The view that laws of physics were simply properties of matter similarly remained un-orthodox. Alan Guth, for example, in an interview, found flaws in this view in its implication that "if there is no matter, then there are no properties." (Discover, Vol. 23. No 4. April 2002.) This contradicted Guth's speculation, in accordance with his inflationary model, on how the Universe may have come into being from nothing. To this he added that "quantum theory holds that objects can appear and disappear according to specific laws and the behavior of an absent object is just as predictable as the behavior of a present one... If laws are just properties of objects... how can those laws continue to operate when the object is not really there?" (Ibid.) This contradiction may not necessarily stand, since the creation of the enormous amount of matter that makes up the Universe from virtually nothing (a small, ordinary vacuum fluctuation) through the mechanism of inflation does not, as Guth emphasizes often, imply violation of the law of Conservation because at the same time that the matter was increased ("inflated" shall we say) during the inflationary era, this increase was exactly canceled out by the gravitation field that they created which, of course, was negative energy. If the derivation of the properties of matter from the self-consistency of self-movements of the substrate means, as has been argued, that they are simply aspects of and evened out in the Conservation of Nothingness, then they are properties of nothingness, and in fact are nothing, somewhere and somehow mutually canceled out in their "self-consistency", which is then something like supersymmetry. The laws, or rather properties, therefore continue to operate even when nothing is there and before the Universe is created out of nothing, because they are really properties of Nothingness which is the substrate for existence, because, even while we observe these properties at the moment, nothing really is there: the Universe is nothing fundamentally, as Guth himself repeatedly emphasizes.
"But Guth [however] argues that quantum theory... seems to imply independent laws. 'If you bang two electrons together with enough energy, you produce protons. If there are no independent laws, then all the properties of protons must somehow be 'known' by the electrons. By extension every elementary particle must carry around enough information to create the entire universe. I find that difficult to believe." (Ibid.) This actually is exactly the bootstrap hypothesis, that every elementary particle in fact contains the whole Universe, since in its self-consistency with the rest of the Universe and with itself it "implicates" the whole Universe. A "bootstraper" would probably have no problem making such assertion in that he or she would not "believe in" the existence of elementary particles as such.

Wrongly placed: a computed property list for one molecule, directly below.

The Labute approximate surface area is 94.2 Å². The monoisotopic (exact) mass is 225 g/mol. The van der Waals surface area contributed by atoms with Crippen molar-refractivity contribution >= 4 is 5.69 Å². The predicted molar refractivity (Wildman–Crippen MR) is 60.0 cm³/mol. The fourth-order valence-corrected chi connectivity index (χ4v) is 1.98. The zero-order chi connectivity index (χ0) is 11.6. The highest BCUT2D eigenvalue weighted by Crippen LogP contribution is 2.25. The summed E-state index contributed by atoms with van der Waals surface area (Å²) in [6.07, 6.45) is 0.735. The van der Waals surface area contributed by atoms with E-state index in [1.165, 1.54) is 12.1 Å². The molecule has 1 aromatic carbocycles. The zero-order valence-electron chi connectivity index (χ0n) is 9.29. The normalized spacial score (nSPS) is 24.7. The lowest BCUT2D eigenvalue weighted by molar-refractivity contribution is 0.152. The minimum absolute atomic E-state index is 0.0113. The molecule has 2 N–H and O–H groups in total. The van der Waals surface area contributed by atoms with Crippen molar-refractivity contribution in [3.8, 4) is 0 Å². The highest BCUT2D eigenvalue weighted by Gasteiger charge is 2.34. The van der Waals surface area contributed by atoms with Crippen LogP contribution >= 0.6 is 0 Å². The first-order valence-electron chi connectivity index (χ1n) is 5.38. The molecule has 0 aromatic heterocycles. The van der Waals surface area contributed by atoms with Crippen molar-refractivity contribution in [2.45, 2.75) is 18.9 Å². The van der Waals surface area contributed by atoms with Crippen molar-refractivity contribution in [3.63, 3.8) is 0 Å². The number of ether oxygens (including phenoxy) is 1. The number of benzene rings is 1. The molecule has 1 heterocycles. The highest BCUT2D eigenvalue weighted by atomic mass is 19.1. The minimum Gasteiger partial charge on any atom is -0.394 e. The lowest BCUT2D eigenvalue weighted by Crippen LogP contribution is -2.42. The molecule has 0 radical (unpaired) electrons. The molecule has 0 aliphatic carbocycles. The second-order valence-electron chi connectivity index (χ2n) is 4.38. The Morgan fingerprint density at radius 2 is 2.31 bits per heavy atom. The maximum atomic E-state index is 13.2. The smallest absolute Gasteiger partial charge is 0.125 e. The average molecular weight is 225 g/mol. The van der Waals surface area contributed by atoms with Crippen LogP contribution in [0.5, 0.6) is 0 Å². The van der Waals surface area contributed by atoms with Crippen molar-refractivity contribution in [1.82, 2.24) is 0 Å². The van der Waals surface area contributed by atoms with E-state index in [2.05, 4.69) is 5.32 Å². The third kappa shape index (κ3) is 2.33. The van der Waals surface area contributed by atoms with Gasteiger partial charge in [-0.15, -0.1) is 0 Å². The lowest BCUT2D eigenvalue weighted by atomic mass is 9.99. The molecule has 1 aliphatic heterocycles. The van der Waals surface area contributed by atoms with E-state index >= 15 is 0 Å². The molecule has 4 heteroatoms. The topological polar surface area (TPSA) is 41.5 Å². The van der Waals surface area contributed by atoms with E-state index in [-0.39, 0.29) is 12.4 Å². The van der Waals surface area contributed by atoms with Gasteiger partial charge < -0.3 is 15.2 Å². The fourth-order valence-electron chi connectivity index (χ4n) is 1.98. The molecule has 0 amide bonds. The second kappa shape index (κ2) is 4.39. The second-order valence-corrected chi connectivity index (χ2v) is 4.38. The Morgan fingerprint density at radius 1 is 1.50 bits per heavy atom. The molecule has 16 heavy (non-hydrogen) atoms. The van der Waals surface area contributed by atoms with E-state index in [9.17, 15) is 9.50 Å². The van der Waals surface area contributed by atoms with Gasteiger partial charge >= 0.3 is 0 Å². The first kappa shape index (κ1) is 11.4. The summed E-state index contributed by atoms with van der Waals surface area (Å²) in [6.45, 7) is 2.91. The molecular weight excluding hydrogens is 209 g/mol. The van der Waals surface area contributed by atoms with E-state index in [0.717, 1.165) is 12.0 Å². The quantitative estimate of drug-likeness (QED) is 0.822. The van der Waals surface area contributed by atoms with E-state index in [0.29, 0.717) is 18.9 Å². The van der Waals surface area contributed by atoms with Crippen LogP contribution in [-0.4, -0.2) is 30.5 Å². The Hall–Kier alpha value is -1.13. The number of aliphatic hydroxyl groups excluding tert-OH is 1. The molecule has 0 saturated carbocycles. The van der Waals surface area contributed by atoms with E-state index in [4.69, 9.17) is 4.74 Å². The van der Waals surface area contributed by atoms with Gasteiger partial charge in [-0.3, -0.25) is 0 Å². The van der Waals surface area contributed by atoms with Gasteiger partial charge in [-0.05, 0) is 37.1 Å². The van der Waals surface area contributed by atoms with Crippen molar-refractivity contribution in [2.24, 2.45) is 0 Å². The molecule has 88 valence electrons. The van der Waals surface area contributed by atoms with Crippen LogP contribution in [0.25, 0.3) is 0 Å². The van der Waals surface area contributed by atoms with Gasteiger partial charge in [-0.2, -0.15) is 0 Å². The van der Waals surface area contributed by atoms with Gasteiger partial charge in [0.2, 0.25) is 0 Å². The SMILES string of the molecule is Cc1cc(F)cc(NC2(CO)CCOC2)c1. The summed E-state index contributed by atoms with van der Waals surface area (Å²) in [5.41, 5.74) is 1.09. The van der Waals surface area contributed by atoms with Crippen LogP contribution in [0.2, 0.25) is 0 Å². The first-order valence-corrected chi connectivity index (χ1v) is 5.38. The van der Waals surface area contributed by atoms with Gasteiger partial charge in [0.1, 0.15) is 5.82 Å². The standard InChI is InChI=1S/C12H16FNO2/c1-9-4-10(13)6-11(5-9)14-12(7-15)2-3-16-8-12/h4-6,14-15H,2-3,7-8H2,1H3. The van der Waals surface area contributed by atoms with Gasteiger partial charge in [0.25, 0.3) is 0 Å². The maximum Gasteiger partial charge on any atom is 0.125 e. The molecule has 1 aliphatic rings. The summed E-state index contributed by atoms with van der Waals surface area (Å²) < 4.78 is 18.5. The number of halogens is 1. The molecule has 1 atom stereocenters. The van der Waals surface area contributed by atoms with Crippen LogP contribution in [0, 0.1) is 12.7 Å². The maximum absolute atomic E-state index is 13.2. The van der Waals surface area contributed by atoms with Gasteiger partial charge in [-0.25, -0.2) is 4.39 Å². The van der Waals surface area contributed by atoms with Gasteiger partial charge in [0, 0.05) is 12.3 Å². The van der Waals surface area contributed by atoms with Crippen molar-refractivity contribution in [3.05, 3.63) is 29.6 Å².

The opposition between bootstrap and quantum chromodynamics seems to remind of the opposition in the early history of quantum theory between Heisenberg's complex matrix mechanics of 1925 and Schroedinger's wave mechanics of 1926.1 "The wave mechanics appealed to many physicists because it seemed to do everything that matrix mechanics could do but much easier and seemingly without giving up the visualization of orbits within atom." (Exhibition on Heisenberg by American Institute of Physics.) Eventually "[i]n May 1926 Schroedinger published a proof that matrix and wave mechanics gave equivalent results: mathematically they were the same theory." (Ibid.) Likewise the bootstrap and quantum chromodynamics could just be two different ways of looking at the same thing, and both approaches could imaginably lead to an unified theory of Nature, the one through self-consistency among observed phenomena and the other through further reduction to elementary constituents like strings of the supersymmetric string theories. In this way one seems the functional approach and the other the structural: the bootstrap, by ignoring fundamental constituent entities but dealing only with the surface interactions (the effects or functions of these constituent entities) and deriving them from logical self-consistency or mutual implications, seems, for example, like the explanation of human psychology by reference to id, ego, and super-ego, which represent psychological forces, i.e. functions or effects produced by the underlying neurological structures of neurons and their communications through neuro-transmitters; whereas quantum chromodynamics derives the same interactions by reference to an underlying structure called quarks, which is like the neurological explanation of human psychology in terms of neuro-transmitters. In the case of psychology the structural (neurological) approach has also triumphed over the functional (e.g. psychoanalytic) approach. This is lamented by Capra as the inherent tendency in Western culture to always "reduce" things to their "building blocks" -- although here we see this tendency as more or less universal among humans. In physics both can be the same, however, in explanatory (i.e. descriptive or representational) power that is -- if they should both succeed in the representation of hadronic structure and be proven mathematically equivalent. But if the quarks are "found", then the structural model would seem preferable because, just as in the Schroedinger's wave mechanics, it digs deeper into the structure of Reality by allowing the "visualization" of the "deeper reality".